The major contribution from these last days probably comes from Mat, who introduces a new component called libvalhalla that actually is an ultra-fast multi-threaded media scanner library that extracts metadata from all of your audio files (through FFMpeg libs) and save them back to an SQLite database. He of course also wrote the Enna browser plugin that makes use of libvalhalla allowing user to browse his media library by different criterias such as artist, album and so on …
Pretty good, isn’t it ? Now I feel that you’re all eager to test out the alpha release :p So let’s get back to the code and try to fix it so that we can provide it to you whenever it’s possible
Around 6 months ago, we were still pretty stucked with the GeeXboX GUI question (as we were for the last 2 years …) and then we found some very small Enlightenment based Media Center UI called Enna. Over the last months, we’ve been working on Enna and nearly all of its parts were even rewritten. A lot of work also have been commited on it over the last days and I’m pretty happy about its current status. We should be able to have a working next-gen UI in GeeXboX (with basic playback features only though) over the first months of 2009.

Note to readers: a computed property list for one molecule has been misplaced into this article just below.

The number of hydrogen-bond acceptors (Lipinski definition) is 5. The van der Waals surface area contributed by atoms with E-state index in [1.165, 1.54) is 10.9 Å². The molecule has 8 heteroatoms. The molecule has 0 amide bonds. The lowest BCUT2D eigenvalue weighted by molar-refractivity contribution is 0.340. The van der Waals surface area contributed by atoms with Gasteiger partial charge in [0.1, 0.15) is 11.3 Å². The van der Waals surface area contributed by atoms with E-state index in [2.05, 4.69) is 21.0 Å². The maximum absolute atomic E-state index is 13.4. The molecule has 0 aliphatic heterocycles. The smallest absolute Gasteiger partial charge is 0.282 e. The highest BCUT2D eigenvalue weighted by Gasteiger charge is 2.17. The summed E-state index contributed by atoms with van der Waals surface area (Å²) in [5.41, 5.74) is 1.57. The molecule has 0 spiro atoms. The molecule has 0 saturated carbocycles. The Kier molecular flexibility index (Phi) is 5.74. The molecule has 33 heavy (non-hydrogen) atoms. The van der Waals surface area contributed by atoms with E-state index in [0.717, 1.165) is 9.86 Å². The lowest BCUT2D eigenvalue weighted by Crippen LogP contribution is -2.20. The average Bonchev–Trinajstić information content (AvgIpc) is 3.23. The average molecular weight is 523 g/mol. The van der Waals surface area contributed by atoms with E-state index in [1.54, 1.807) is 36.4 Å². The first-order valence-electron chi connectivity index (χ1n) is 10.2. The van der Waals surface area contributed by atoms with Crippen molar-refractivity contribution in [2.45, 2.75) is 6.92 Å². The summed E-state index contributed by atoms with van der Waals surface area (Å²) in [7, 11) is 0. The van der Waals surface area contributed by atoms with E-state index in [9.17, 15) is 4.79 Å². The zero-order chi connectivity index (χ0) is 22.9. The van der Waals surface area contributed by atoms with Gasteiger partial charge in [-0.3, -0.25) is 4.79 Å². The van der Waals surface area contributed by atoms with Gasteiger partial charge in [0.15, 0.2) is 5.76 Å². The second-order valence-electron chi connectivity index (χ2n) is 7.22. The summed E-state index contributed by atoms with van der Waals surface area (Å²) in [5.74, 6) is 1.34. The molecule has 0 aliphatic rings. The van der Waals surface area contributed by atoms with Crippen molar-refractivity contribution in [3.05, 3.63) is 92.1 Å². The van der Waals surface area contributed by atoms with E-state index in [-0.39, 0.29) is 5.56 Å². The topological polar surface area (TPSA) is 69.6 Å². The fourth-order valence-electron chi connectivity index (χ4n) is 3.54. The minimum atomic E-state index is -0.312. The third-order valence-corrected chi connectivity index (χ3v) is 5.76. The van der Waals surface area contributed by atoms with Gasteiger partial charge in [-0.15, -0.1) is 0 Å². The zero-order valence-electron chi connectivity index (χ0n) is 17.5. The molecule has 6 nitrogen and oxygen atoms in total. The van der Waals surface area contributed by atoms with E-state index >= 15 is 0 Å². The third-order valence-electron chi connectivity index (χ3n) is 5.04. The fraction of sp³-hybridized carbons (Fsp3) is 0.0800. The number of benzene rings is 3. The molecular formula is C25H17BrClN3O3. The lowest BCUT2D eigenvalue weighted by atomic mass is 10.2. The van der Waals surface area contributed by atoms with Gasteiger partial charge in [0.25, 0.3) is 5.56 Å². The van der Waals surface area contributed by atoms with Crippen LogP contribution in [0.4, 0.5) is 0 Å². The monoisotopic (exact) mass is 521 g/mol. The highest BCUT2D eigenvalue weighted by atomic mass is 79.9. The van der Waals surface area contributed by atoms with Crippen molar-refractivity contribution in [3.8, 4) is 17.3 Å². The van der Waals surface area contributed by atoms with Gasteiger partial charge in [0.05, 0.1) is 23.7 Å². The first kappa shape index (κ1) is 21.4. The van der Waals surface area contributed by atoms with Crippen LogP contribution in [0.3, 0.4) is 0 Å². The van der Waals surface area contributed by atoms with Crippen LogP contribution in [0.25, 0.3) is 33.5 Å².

Now, regarding Enna itself, a lot of things have changed within the last 2 weeks:
Complete modularization: everything is now a dynamic module (backend, browsers, activities, metadatas …) and can be atomically enabled/disabled according to user needs.
The various activities (audio, photo, video) have been reworked a lot to share the same browsing codebase. This avoid duplicating bugs and simplifies things a lot.
The metadata module class has been completely rewritten to allow easy writing and addition of different modules capable of retrieving properties from a given resource. Among these properties, we consider:
audio metadata like ID3 tags, codec, bitrate, frequency …
video metadata like resolution, codec, framerate …
photo metadata like EXIF tags
Audio CD or DVD cover, video snapshot or poster/picture wall
libplayer module has now been split into 2 logical modules: one for backend (playback) and one for metadata retrieval.
a new metadata plugin has been wrote to access to TheMovieDB.org (TMDB) to retrieve hi-definition covers, pictures and movie info like story overview, actors list, release date and so on.
The metadata are now stored/dumped in an EET file. This allows ultra-fast recovery of metadata for a given resource if they’ve already been retrieved once.